To discuss back to work, speech troubles, bills and extending the PT services, I saw My Doctor today. I told her what was going on. I let her check me over. I showed her “the letter.” I brought the binder. She made me feel smart, sane and strong, for about a minute. She saw the face mess up. She’s going to work on getting me the speech and physical therapy services. That is good. I told her I can’t go back to work yet. I am not ready. She told me to think about getting trained for a different kind of work or filing for disability! (I can’t even process that. I know she said it. I was there. But I am 30 freakin years old. How can she be talking to me about another line of work, when I haven’t even paid a tenth of my loans to become a teacher? And disability?????????? At age 30???????? I can’t even go there. Seriously, this isn’t happening. Can’t someone fix me?)
And Downtown says that I am fine, so I should come back to work for the end of the month. I’d rather shoot for that option right now, even if it is not realistic. At least that relates to me before 4/4/03. It’s something.
I say that to myself. But, come on, I can’t even talk. How can this thing get up in front of 6 year olds and practice the A,B,C’s when I slur and sound stupid. This thing that I am right now, can’t be an example of learning the English language! Don’t they see that? And I can’t move easily or with stability today. I can’t stay awake and talking and thinking and running the classroom for all day! I know they said I don’t need speech anymore and I am fully independent. But really? I don’t even know what I’d do all day with the kids. I can’t clearly remember what I did or how I did it. I can’t seem to make my head focus on teacher stuff right now. But I have to try. This face freak thing came on fast. If I got help, maybe it would go away. I need time. My job right now is to buy some time. I just need time to breathe and figure things out. Everything is so cuckoo right now. I don’t know what to do. (I didn’t ask for this! Age 30 isn’t supposed to look like this! Why me? Please stop? Please go away?)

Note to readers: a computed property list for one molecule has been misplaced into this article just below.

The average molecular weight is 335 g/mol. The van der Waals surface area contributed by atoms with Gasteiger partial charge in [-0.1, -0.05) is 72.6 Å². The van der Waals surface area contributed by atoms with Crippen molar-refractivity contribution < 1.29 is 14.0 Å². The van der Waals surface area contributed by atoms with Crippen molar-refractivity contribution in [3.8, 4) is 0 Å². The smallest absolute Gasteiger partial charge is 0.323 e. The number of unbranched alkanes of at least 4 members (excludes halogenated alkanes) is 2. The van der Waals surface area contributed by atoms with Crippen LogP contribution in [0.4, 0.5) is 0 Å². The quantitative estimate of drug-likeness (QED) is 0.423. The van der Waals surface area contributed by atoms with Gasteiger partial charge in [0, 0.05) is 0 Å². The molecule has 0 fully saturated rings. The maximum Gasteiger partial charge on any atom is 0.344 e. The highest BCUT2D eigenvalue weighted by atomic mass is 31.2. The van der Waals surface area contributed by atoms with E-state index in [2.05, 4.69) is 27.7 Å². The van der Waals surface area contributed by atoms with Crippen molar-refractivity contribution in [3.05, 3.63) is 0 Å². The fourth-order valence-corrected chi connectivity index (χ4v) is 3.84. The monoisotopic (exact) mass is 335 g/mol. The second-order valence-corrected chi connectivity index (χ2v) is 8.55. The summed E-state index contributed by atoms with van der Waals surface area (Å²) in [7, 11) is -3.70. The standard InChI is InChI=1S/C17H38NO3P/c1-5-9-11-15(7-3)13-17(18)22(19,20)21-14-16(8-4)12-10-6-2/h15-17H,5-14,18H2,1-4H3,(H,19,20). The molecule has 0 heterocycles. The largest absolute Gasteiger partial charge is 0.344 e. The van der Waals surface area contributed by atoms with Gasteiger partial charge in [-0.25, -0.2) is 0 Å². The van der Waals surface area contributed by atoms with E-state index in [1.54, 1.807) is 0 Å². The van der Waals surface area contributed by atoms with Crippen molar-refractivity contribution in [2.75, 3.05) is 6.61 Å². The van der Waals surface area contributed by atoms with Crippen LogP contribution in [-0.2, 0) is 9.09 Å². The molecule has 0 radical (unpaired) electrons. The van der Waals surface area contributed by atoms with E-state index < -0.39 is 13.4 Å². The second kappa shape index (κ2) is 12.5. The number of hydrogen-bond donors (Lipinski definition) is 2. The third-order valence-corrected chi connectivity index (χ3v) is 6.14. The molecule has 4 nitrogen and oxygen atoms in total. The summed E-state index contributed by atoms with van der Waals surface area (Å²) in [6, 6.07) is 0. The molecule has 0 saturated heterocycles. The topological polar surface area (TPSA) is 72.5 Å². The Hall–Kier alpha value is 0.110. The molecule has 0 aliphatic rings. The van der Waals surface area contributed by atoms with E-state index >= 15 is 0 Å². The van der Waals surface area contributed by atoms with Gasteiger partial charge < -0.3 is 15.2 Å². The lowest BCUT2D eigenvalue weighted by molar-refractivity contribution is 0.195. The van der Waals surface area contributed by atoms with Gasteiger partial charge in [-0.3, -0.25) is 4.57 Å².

I did a good job on my speech and PT. I achieved goals in a short period of time that some seemed to think I would never achieve. I am good at that kind of work now. And it is not easy work either. But that is not my job anymore. And I don’t see what downtown sees in me. I don’t see Miss Scanlon, the first grade teacher, when I look in the mirror. She is not there. So what do I do now?
I need help with work. I can’t do it right now. My Doctor says that I should take a copy of my medical records and she would write a letter and I can take the lot downtown and show them what is going on. Check. Wait and see.
I reached out to my union. I know they don’t owe me anything, but I am scared and I don’t know what to do. My medical records say that what happened to me on April 3rd was a big, bad deal. I was very sick. I am still not stable. I don’t think this is what healthy looks like. But they want me to teach. Anyway, I called and talked to one of our leaders at the union. He had come to see me in the hospital. I loved how the nurses jumped around when his larger-than-life voice and broad swinging arms, rolled into my room. He had said then, that I was missed and that the city would take care of me. So I called him now and asked for his help. I need time. I need a break. (What if they fire me? What else can I do? I can’t do what I’m trained for. And I don’t want to do anything right now. What if I can’t stay in my apartment? It’s all I have. Who will take care of my babies when I go? Why can’t they just leave me alone.)
August 7th 2016